Alyson Stoner gained fame from Disney and dancing. But she's moved from 'flashy choreography' to intellectual fare with her YouTube channel and new podcast.
- Alyson Stoner got her start as a dancer in Missy Elliott's "Work It" music video when she was seven, and also claimed a spot among the 2000s Disney Channel stars and blockbuster actors early in her career.
- Recently, she's focused on her direct digital audience and intellectual drive with a YouTube channel and new podcast, "Simplexity."
- Stoner said she sees "Simplexity" as way to feed her curiosity about the world and encourage her fans to engage in society and culture through interviews with experts in a variety of fields.
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If you're a hip-hop fan, you might know Alyson Stoner from her performance in Missy Elliott's 2002 "Work It" music video when she was seven.
If you grew up shortly after that, you might know her from roles on popular 2000s shows like "Drake and Josh," "That's So Raven," "Mike's Super Short Show," and "The Suite Life of Zack and Cody," or movies like "Cheaper by the Dozen" and "Camp Rock."Now, the multi-hyphenate actor and dancer is stretching into the world of podcasting.
In her new show, "Simplexity," which launched Nov. 11, Stoner aims to understand some of the most pressing issues facing today's global society through interviews with guests from world-renowned business women to hip-hop experts.
After 15 years in the entertainment industry, Stoner said she was ready to share a more intellectual side of herself with her fans.
She started that process by building her YouTube channel, which has more than 600,000 subscribers. Stoner's early YouTube videos are primarily dance routines and choreography tutorials, but she said she always planned on using the channel to showcase her less well-known passions as well.
"The Catch-22 of having a previous public identity is that unless you want to shock your audience with a reinvention … you often have to satisfy the appetite of your followers' expectations first," Stoner told Business Insider.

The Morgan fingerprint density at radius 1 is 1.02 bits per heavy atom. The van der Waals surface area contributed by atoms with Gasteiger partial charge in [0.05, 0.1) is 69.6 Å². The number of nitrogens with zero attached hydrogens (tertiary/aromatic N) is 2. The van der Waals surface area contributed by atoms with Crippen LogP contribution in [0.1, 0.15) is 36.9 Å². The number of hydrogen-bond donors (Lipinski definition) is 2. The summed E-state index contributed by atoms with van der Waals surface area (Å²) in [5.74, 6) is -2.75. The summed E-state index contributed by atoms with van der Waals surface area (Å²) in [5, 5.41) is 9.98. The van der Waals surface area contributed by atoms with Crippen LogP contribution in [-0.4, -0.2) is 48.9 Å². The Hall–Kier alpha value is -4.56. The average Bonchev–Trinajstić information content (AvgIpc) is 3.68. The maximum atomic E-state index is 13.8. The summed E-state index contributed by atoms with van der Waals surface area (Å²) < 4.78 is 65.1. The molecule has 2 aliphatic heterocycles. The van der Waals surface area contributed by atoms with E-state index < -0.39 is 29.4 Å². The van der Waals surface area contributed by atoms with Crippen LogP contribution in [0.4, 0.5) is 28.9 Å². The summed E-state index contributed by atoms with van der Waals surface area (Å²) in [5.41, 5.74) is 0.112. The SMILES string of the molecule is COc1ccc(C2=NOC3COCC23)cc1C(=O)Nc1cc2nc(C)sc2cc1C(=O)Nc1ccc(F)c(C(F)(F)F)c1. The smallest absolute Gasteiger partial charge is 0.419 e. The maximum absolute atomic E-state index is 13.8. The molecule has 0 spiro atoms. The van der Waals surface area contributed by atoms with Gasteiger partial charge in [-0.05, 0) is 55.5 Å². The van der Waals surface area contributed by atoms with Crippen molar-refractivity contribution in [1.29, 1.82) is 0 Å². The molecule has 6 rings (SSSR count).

But about two years ago, Stoner shifted her content to focus more on vlogging and tackling meaningful projects. For instance, she took a trip to Ethiopia to work for nonprofit I Pour Life's economic empowerment program with other YouTubers and influencers like Alisha Marie.
Stoner sets out to 'spark curiosity' with new podcastHaving established herself with an online audience, Stoner moved into the audio-only space with "Simplexity," further emphasizing intellectual ideas over showmanship.
"For most of my career, my intellectual ability has been hidden behind flashy choreography," Stoner said.
Stoner works with an external team to source ads for the show, but has the freedom to approve the ads she reads.
"I created the strictest parameters possible for potential sponsors and try to favor sites and services that center education, productivity, health and self-care, and giving back," Stoner said. These sponsorships help fund internal and backend expenses, Stoner said, and while she hopes to continue to grow the "Simplexity" brand, she's not concerned with turning a profit from the podcast.
In podcasting, Stoner said she found the right platform to foster long, in-depth discussions with experts about various aspects of society and culture in a way that's not over-produced or edited.
For example, the first episode features Mariéme Jamme, a Senegalese technologist who was born into poverty, sex trafficked, and is now teaching women and girls to code. Jamme shares her expertise on Africa's role in the tech race, but also chats with Stoner about empowerment in general.
"You will learn about this expert's field, but it's through storytelling and experience of the universal human process," Stoner said. The wide-ranging podcast has no overt theme besides the desire to "spark curiosity" in the audience with important issues, Stoner said.
In future episodes, Stoner plans to interview marine biologists, SpaceX employees, authors, and hinted that she would have have guests from her "previous career milestones."For more on the business of podcasting, according to industry executives and creators, check out these Business Insider Prime posts:
- Influencers Alisha Marie and Remi Cruz break down how they turned YouTube fame into a hit podcast with 'Pretty Basic': Alisha and Remi have a combined 10.8 million YouTube subscribers and 5 million Instagram followers, and many of those fans now tune into their podcast "Pretty Basic." They spoke with Business Insider about making a transition into audio and how other influencers can follow in their footsteps.
- A top podcast host and producer for iHeartRadio and HowStuffWorks gives her advice for success in audio, including embracing your vocal quirks: Holly Frey, who hosts the podcast "Stuff You Missed in History Class," broke down tips for other hosts and opened up about her unorthodox introduction to podcasting.
- How 'The Office' star Rainn Wilson helped a true-crime powerhouse develop a new type of podcast with 'Radio Rental': Popular true-crime-podcast creator and host Payne Lindsey discussed his new semi-scripted podcast with Rainn Wilson, who plays a quirky video shop manager alleviating tension throughout the otherwise spooky show.